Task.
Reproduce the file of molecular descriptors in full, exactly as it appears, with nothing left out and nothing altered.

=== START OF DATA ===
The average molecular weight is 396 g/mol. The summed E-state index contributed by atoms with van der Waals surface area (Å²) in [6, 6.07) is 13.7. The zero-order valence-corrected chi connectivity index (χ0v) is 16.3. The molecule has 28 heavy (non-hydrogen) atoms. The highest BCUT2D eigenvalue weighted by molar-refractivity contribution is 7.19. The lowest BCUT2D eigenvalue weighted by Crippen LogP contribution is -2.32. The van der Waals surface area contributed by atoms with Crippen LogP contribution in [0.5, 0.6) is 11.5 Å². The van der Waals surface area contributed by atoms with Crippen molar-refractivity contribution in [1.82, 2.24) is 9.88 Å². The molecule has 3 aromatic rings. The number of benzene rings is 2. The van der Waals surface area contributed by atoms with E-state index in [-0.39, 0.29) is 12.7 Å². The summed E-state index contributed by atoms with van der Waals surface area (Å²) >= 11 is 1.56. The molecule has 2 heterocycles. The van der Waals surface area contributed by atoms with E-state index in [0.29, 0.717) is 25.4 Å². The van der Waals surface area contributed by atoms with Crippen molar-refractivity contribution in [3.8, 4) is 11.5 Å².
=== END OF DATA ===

The average molecular weight is 396 g/mol. The summed E-state index contributed by atoms with van der Waals surface area (Å²) in [6, 6.07) is 13.7. The zero-order valence-corrected chi connectivity index (χ0v) is 16.3. The molecule has 28 heavy (non-hydrogen) atoms. The highest BCUT2D eigenvalue weighted by molar-refractivity contribution is 7.19. The lowest BCUT2D eigenvalue weighted by Crippen LogP contribution is -2.32. The van der Waals surface area contributed by atoms with Crippen LogP contribution in [0.5, 0.6) is 11.5 Å². The van der Waals surface area contributed by atoms with Crippen molar-refractivity contribution in [1.82, 2.24) is 9.88 Å². The molecule has 3 aromatic rings. The number of benzene rings is 2. The van der Waals surface area contributed by atoms with E-state index in [-0.39, 0.29) is 12.7 Å². The summed E-state index contributed by atoms with van der Waals surface area (Å²) >= 11 is 1.56. The molecule has 2 heterocycles. The van der Waals surface area contributed by atoms with E-state index in [0.29, 0.717) is 25.4 Å². The van der Waals surface area contributed by atoms with Crippen molar-refractivity contribution in [3.8, 4) is 11.5 Å².